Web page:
Pentagon watchdog declines to investigate hold on Ukraine aid

Pentagon watchdog declines to investigate hold on Ukraine aid
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The Pentagon's Office of Inspector General (OIG) declined on Wednesday to launch an investigation into the decision made by the White House to hold up military aid to Ukraine, citing a desire not to interfere with the House's impeachment inquiry.

In a letter to Democratic senators, the OIG wrote that the Pentagon's investigative body would not open an investigation that duplicated or otherwise could interfere with an existing congressional inquiry.

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"It is clear that there would be overlap in key witnesses and similar documents to review in any DoD OIG investigation and the House impeachment proceedings," the Pentagon's OIG wrote.

"For these and several other reasons we discussed, we do not believe we should begin an investigation at this time," the OIG concluded, adding that an investigation could be opened in the future were the congressional inquiry to "evolve."

Sen. Dick DurbinRichard (Dick) Joseph DurbinSenators zero in on shadowy court at center of IG report Senate gears up for battle over witnesses in impeachment trial Overnight Health Care — Presented by That's Medicaid — House passes sweeping Pelosi bill to lower drug prices | Senate confirms Trump FDA pick | Trump officials approve Medicaid work requirements in South Carolina MORE (D-Ill.), whose office released the OIG's letter, called the Pentagon's decision disappointing in a joint statement with several Democratic senators.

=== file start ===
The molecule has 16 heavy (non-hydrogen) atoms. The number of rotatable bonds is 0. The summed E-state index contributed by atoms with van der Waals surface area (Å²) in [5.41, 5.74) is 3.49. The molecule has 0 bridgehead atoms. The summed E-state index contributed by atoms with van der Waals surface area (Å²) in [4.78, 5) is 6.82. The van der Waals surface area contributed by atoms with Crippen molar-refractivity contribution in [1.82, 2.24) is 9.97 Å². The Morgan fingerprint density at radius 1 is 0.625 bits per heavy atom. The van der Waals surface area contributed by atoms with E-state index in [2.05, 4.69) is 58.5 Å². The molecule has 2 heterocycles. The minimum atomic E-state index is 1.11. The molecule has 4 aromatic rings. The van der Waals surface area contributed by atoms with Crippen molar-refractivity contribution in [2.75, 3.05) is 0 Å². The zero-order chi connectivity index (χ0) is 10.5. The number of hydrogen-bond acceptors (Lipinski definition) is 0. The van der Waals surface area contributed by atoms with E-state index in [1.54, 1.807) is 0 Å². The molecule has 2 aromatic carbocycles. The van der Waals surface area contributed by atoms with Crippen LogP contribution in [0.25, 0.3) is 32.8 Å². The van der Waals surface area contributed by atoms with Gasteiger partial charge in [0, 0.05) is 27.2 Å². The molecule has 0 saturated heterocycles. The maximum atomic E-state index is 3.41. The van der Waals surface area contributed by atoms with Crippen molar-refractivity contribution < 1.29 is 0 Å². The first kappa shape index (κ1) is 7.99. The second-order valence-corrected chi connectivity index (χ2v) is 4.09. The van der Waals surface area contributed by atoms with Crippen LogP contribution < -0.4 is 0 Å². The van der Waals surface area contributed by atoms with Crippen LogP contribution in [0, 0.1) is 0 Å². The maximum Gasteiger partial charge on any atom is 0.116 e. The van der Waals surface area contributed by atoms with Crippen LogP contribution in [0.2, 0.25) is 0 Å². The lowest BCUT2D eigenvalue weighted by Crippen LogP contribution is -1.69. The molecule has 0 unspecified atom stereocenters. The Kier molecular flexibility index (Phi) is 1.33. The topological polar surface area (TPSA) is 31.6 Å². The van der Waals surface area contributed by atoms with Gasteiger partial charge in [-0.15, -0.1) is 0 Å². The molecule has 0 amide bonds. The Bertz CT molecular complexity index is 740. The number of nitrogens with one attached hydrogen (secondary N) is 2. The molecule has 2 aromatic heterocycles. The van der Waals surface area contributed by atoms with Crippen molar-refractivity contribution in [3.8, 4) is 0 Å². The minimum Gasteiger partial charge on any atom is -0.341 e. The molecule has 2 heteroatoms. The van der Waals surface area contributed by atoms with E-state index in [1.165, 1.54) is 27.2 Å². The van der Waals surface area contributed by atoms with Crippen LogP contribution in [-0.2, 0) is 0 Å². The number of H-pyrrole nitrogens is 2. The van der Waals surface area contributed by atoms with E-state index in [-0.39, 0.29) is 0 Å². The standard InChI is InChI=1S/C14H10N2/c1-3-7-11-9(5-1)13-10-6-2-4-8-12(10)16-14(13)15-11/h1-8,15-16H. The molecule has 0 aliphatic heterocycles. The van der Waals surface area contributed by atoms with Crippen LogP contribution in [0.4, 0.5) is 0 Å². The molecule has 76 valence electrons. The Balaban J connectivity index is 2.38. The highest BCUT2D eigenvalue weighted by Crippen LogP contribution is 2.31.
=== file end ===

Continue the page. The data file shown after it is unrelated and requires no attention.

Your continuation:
“We are disappointed that the Defense Department Office of the Inspector General has declined to investigate the Defense Department’s delay of the Ukraine Security Assistance Initiative funding appropriated by Congress," the senators said.

"The withholding of this security assistance and the Department’s subsequent handling of information and materials related to the delay raises numerous questions and concerns. Inspectors General play a critical role in uncovering potential wrongdoing, ensuring accountability, and maintaining trust in our institutions of government," they continued. "We continue to believe that an investigation by the Defense Department Office of the Inspector General is important to get to the truth and ensure appropriate accountability.”

Democrats have argued that President TrumpDonald John TrumpSenate gears up for battle over witnesses in impeachment trial Vulnerable Democrats tout legislative wins, not impeachment Trump appears to set personal record for tweets in a day MORE's decision to hold up military aid to Ukraine while pressuring the country's new president to launch an investigation into former Vice President Joe BidenJoe BidenSenate gears up for battle over witnesses in impeachment trial Conservative group hits White House with billboard ads: 'What is Trump hiding?' Democrat representing Pennsylvania district Trump carried plans to vote to impeach  MORE (D) was improper, and have made the issue central to an impeachment inquiry formalized by the House last month.

Republicans have argued that aid to Ukraine was not held up on condition of an investigation being launched, while the president has defended his conversations with Ukraine's leadership.